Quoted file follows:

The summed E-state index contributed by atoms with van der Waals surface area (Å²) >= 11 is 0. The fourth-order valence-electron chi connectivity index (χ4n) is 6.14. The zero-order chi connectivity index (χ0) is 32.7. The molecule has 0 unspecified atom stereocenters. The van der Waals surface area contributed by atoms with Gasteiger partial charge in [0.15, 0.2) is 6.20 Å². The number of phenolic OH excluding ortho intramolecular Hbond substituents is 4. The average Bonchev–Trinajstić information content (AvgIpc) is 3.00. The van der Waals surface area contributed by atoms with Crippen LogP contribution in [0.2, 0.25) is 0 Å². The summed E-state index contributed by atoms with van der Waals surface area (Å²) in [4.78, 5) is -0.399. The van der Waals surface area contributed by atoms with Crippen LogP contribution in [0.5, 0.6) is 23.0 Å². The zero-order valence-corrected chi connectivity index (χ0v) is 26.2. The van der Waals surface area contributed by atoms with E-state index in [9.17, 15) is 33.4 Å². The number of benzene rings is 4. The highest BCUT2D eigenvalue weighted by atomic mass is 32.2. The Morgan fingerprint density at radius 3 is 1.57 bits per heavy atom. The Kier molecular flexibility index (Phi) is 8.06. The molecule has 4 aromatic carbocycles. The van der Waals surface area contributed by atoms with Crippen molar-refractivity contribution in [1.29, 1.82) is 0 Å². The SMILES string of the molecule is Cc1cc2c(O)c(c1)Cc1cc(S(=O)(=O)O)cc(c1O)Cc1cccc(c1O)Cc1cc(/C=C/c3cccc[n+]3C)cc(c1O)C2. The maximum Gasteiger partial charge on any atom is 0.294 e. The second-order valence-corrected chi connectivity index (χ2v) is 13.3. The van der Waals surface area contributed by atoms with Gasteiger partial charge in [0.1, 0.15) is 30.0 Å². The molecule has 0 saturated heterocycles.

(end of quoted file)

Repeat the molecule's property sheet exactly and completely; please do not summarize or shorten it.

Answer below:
The summed E-state index contributed by atoms with van der Waals surface area (Å²) >= 11 is 0. The fourth-order valence-electron chi connectivity index (χ4n) is 6.14. The zero-order chi connectivity index (χ0) is 32.7. The molecule has 0 unspecified atom stereocenters. The van der Waals surface area contributed by atoms with Gasteiger partial charge in [0.15, 0.2) is 6.20 Å². The number of phenolic OH excluding ortho intramolecular Hbond substituents is 4. The average Bonchev–Trinajstić information content (AvgIpc) is 3.00. The van der Waals surface area contributed by atoms with Crippen LogP contribution in [0.2, 0.25) is 0 Å². The summed E-state index contributed by atoms with van der Waals surface area (Å²) in [4.78, 5) is -0.399. The van der Waals surface area contributed by atoms with Crippen LogP contribution in [0.5, 0.6) is 23.0 Å². The zero-order valence-corrected chi connectivity index (χ0v) is 26.2. The van der Waals surface area contributed by atoms with E-state index in [9.17, 15) is 33.4 Å². The number of benzene rings is 4. The highest BCUT2D eigenvalue weighted by atomic mass is 32.2. The Morgan fingerprint density at radius 3 is 1.57 bits per heavy atom. The Kier molecular flexibility index (Phi) is 8.06. The molecule has 4 aromatic carbocycles. The van der Waals surface area contributed by atoms with Crippen molar-refractivity contribution in [1.29, 1.82) is 0 Å². The SMILES string of the molecule is Cc1cc2c(O)c(c1)Cc1cc(S(=O)(=O)O)cc(c1O)Cc1cccc(c1O)Cc1cc(/C=C/c3cccc[n+]3C)cc(c1O)C2. The maximum Gasteiger partial charge on any atom is 0.294 e. The second-order valence-corrected chi connectivity index (χ2v) is 13.3. The van der Waals surface area contributed by atoms with Gasteiger partial charge in [0.1, 0.15) is 30.0 Å². The molecule has 0 saturated heterocycles.